Much U.S. climate activism over the past decade has centered on pressuring fiduciary institutions to purge their holdings of fossil-fuel companies. “Divestment” campaigns have targeted universities, municipalities, pension funds and foundations.
Some have responded. By late 2021, institutions pledging to divest their fossil-fuel holdings included private universities like Harvard (my alma mater) and Georgetown; state universities like U-Michigan and U-California; pension funds serving New York City, New York State and Quebec; Ireland’s sovereign wealth fund; large Protestant and Catholic institutions; and the Ford and Rockefeller Foundations, the former built on wealth derived from gasoline-powered automobiles, the latter directly from petroleum.
That list is excerpted from This Movement Is Taking Money Away From Fossil Fuels, and It’s Working, an October 2021 New York Times op-ed by Bill McKibben, the activist writer who started the climate advocacy organization 350.org and helped spark the divestment movement.
“Endowments, portfolios and pension funds worth just shy of $40 trillion have now committed to full or partial abstinence from coal, gas and oil stocks,” McKibben wrote in the Times. “For comparison’s sake, that’s larger than the gross domestic product of the United States and China combined.”
Even with McKibben’s caveat that much of the $40 trillion is only partial and/or committed, the comparison is inapt. The already or to-be divested funds represent wealth, whereas American and Chinese GDP are annually recurring flows. The appropriate comparison, of course, would be to world wealth, a figure in excess of $400 trillion, according to Boston Consulting Group, which in 2020 estimated the world’s financial assets at $250 trillion in 2020. Real property assets probably amounted to an additional $150 trillion or more.
To be sure, these metrics of wealth ignore the immense value of natural ecosystems that underpin economic activity, which means they also overlook nature’s degradation from humankind’s rampant consumption. Nevertheless, McKibben’s $40 trillion divestment estimate and the Boston Group’s $400 trillion wealth figure come from the same methodologies, making them fit for comparison. The optimistic takeaway, then, is that a tenth of world wealth is or may soon be divested from fossil fuels.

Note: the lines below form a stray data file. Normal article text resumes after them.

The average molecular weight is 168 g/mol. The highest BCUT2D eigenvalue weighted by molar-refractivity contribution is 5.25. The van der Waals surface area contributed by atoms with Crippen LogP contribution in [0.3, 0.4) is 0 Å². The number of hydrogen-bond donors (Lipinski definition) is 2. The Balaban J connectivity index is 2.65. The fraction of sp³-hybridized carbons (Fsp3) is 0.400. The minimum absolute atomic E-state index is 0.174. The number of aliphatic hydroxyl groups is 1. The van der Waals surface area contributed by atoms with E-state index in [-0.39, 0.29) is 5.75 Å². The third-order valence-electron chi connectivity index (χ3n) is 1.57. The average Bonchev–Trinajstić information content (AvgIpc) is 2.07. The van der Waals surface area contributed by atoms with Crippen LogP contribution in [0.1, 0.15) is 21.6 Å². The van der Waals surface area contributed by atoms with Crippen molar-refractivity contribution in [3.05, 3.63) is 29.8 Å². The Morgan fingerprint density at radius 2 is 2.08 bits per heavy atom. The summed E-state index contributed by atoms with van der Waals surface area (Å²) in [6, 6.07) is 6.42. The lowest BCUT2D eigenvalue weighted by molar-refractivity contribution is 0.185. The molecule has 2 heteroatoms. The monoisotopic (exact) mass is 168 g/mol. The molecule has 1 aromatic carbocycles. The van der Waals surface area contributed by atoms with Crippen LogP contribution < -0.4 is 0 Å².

What has the climate gained from this purported divestment? Not much. As we wrote in 2015,
Divestment by socially responsible investors, universities and even governments won’t starve capital flows to fossil fuel corporations anytime soon. That’s because in a global market, every share of stock we activists dutifully unload will be snatched up in milliseconds by some trader who can bank on humanity’s continued dependence on fossil fuels to continue generating profits.
In other words, no matter how far divestment campaigns manage to reach into J.P. Morgan Chase or Citicorp, a world insistent on using fossil fuels will still be able to draw on a vast array of wealth holders to finance their resupply. McKibben admitted as much in his op-ed, noting that “private equity funds have invested at least $1.1 trillion into the energy sector since 2010, overwhelmingly in fossil fuels.” (He graciously linked to an earlier Oct. 2021 Times story, Private Equity Funds, Sensing Profit in Tumult, Are Propping Up Oil.)
In a further burst of candor, McKibben pretty much conceded that rather than cutting off Big Carbon’s access to capital, the real objectives of the decade-long divestment campaign have been to build the climate movement and also erode the social and political standing of the fossil fuel industry:
Since most people don’t have oil wells or coal mines in their backyards, divestment is a way to let a lot of people in on the climate fight, because they have a link to a pension fund, mutual fund, endowment or other pot of money. When we began the divestment campaign, our immediate goal was, as we put it, to “take away the social license” of Big Oil.
CTC has always granted divestment’s “movement-building” feature. And there’s something to be said for eroding the social standing of fossil-fuel extractors and purveyors. But that project has a painfully long time horizon. And what happens when all those bright-eyed divestment activists discover that their success in moving their college or municipal pension fund out of fossil fuels hasn’t translated into any apparent change in the material world of energy production and consumption? And when they awaken to the knowledge that even “cancelled” Exxon executives and pipeline welders aren’t pariahs in the oil fields and board rooms.
So long as we’re using fossil fuels to get around and to keep our homes warm and toasty, there’ll be an oil sector to get it done. Stripped of its movement-building, divestment is a fruitless diversion from the hard work of actually destroying demand for fossil fuels.